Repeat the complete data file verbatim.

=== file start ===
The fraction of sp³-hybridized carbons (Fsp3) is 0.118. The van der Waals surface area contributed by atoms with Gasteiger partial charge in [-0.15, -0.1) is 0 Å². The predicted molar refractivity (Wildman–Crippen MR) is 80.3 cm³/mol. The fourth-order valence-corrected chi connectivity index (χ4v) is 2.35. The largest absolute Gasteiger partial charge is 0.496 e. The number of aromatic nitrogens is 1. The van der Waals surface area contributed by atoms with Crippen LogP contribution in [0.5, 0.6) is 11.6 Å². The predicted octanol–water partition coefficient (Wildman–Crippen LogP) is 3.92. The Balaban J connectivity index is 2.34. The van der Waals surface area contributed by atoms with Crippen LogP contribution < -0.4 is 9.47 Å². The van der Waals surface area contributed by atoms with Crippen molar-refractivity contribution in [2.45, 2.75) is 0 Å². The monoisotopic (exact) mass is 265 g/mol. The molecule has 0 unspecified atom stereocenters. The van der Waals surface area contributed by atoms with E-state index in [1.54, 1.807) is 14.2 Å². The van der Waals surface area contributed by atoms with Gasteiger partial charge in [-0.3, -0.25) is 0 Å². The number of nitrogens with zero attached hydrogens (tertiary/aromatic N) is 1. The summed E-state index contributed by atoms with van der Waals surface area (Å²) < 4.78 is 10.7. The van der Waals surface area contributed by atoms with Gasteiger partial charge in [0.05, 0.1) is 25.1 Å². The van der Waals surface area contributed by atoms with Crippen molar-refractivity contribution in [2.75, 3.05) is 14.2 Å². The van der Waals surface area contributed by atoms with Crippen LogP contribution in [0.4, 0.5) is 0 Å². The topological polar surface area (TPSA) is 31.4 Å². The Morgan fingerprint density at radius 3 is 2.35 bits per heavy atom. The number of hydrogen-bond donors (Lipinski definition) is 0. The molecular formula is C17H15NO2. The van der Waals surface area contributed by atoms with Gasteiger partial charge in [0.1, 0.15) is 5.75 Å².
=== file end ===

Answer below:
The fraction of sp³-hybridized carbons (Fsp3) is 0.118. The van der Waals surface area contributed by atoms with Gasteiger partial charge in [-0.15, -0.1) is 0 Å². The predicted molar refractivity (Wildman–Crippen MR) is 80.3 cm³/mol. The fourth-order valence-corrected chi connectivity index (χ4v) is 2.35. The largest absolute Gasteiger partial charge is 0.496 e. The number of aromatic nitrogens is 1. The van der Waals surface area contributed by atoms with Crippen LogP contribution in [0.5, 0.6) is 11.6 Å². The predicted octanol–water partition coefficient (Wildman–Crippen LogP) is 3.92. The Balaban J connectivity index is 2.34. The van der Waals surface area contributed by atoms with Crippen LogP contribution < -0.4 is 9.47 Å². The van der Waals surface area contributed by atoms with Crippen molar-refractivity contribution in [2.45, 2.75) is 0 Å². The monoisotopic (exact) mass is 265 g/mol. The molecule has 0 unspecified atom stereocenters. The van der Waals surface area contributed by atoms with E-state index in [1.54, 1.807) is 14.2 Å². The van der Waals surface area contributed by atoms with Gasteiger partial charge in [-0.3, -0.25) is 0 Å². The number of nitrogens with zero attached hydrogens (tertiary/aromatic N) is 1. The summed E-state index contributed by atoms with van der Waals surface area (Å²) < 4.78 is 10.7. The van der Waals surface area contributed by atoms with Gasteiger partial charge in [0.05, 0.1) is 25.1 Å². The van der Waals surface area contributed by atoms with Crippen molar-refractivity contribution in [2.75, 3.05) is 14.2 Å². The van der Waals surface area contributed by atoms with Crippen LogP contribution in [0.4, 0.5) is 0 Å². The topological polar surface area (TPSA) is 31.4 Å². The Morgan fingerprint density at radius 3 is 2.35 bits per heavy atom. The number of hydrogen-bond donors (Lipinski definition) is 0. The molecular formula is C17H15NO2. The van der Waals surface area contributed by atoms with Gasteiger partial charge in [0.1, 0.15) is 5.75 Å².